Saturday, 23 July 2011

Teignmouth Arts Action Group (TAAG)

I've been meaning to write about TAAG (Teignmouth Arts Action Group) for a while now. TAAG is based in the old Swansons garage in Northumberland Place and puts on exhibitions and workshops in the visual and performing arts for the people of Teignmouth.

Here are a few highlights of exhibitions I have seen there so far this year:

In April and May TIDE (Teignmouth in Diversity Engagement), the lottery-assisted Cultural Diversity Project, put on its first exhibition - the First Wave - at the centre. This included a fascinating AV presentation about the life of Yuri Gagarin on the 50th anniversary of the first human flight in space.

I can only vaguely remember his flight but I've always admired Gagarin - an admiration which has grown over the years as I understood what a huge step into the unknown this first space trip was. I also learned a couple of interesting new things from the AV presentation: The original Soviet capsules were spherical in shape because they had limited thruster capabilities and needed to be equally protected from heat on all sides; and Gagarin died on a routine MiG training flight in 1968 (in mysterious circumstances - according to some conspiracy theorists).
    The sad thing is that he could never go back to space as he was too much of a celebrity and good PR for the Soviets to allow it.

    The exhibition also had a continuous showing of First Orbit - a film created of what Gagarin first witnessed fifty years ago. By matching the orbital path of the Space Station to that of his spaceship and filming the same views of the Earth, astronaut Paolo Nespoli, and film maker Christopher Riley, captured a high definition view of the Earth as Gagarin would have seen it. This footage has been further enhanced by matching it with recordings of Gagarin from the original mission audio to recreate his first flight experience. 

    The film has its own website and can be viewed in its entirety on YouTube. A short film about the making of First Orbit is also available on YouTube.

    The same exhibition included plenty of other stuff including a display of images, paintings and crafts from Africa and Asia, and a digital photo display by Helen Cooper - ‘Footsteps: Journeys Home’ - which presented the contrasting environments as the artist moved from Australia to Teignmouth. TAAG exhibitions are nothing if not eclectic.

    At the end of May there was an exhibition by three local artists following completion of their fine art degrees at Plymouth University. One of these was Petra Lewin, who I happened to attend a short printmaking course with at Double Elephant in Exeter. Petra's abstracts combine texture and colour to produce intriguing images.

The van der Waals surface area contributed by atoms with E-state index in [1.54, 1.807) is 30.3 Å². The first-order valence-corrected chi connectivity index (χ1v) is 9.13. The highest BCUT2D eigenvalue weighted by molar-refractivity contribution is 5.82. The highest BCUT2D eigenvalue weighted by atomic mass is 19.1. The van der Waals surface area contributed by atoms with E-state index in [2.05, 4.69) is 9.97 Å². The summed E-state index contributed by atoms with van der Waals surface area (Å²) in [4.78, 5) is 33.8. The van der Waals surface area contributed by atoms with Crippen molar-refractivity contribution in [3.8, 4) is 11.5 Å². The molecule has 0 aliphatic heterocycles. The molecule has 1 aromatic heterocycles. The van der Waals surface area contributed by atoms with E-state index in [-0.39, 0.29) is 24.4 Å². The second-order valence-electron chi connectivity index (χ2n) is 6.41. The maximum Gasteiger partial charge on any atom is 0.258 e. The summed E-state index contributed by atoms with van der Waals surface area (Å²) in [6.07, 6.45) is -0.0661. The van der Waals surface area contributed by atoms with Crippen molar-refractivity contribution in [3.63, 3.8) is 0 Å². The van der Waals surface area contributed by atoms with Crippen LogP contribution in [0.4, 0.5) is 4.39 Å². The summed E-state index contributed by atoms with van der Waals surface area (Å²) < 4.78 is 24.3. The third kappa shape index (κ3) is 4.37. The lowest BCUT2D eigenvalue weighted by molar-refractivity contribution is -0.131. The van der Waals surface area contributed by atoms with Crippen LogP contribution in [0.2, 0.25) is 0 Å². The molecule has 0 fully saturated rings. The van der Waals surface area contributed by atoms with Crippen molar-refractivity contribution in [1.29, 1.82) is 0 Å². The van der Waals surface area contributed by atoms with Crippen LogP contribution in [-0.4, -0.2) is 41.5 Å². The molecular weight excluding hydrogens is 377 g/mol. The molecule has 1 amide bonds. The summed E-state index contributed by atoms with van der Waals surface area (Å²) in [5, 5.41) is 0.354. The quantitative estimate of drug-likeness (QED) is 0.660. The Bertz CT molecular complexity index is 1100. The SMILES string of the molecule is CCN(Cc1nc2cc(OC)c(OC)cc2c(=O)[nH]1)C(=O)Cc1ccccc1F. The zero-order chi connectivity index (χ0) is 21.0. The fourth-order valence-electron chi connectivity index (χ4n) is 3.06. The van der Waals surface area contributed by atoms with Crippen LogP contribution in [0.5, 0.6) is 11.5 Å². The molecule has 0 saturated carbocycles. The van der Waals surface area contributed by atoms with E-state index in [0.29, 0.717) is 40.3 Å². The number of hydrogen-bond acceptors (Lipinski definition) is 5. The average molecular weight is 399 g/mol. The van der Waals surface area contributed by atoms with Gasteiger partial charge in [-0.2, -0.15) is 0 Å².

This picture seems to echo the views of earth from Gargarin's spaceship. More of Petra's work can be seen on her website.
    The TIDE Second Wave exhibition took place at the beginning of June. A significant part was an exhibition of images, poetry and music relating to Little Poland, the former Polish settlement camp at Ilford Park, Stover. This was a fascinating look at a world which I suspect most people do not even know existed.

    A second world war army hospital was originally built there to take in the casualties from the D-Day landings. After the war the empty buildings were put to use as one of a number of Polish resettlement camps. A strong community grew which had its own church, school, snooker club, library, cinema and theatre.

    In 2009 the demolition of the site started for redevelopment. The exhibition documented something of the lives of the people in this home-from-home community, and the delapidated buildings and their contents prior to demolition.

    Clips from a BBC programme about Little Poland - "A Place Called Home" - can be seen here.

    Colour pictures Copyright All rights reserved by w126uk / Duncan Joint

    At the beginning of July TAAG showed an exhibition of work from Jane Burt and Stephen Quick:
    Jane's work has been seen at a number of venues around Devon. Typically it depicts small groups of women - often in conversation ...

    and Rubenesque nudes ...

    Great pictures, full of life. Also on show were some highly detailed paintings of shore life by John Skinner. John's pictures are easily mistaken for photographs but when you examine them close up you can see the technique and work involved in producing these images.

    TAAG has filled a gap in the cultural life of Teignmouth. I'm looking forward to its future offerings and hoping that it can survive the cuts in arts programmes which are being inflicted across the country. Why not help by pledging support to the 'I Value the Arts' campaign?

    See also Marta Killey at TAAG.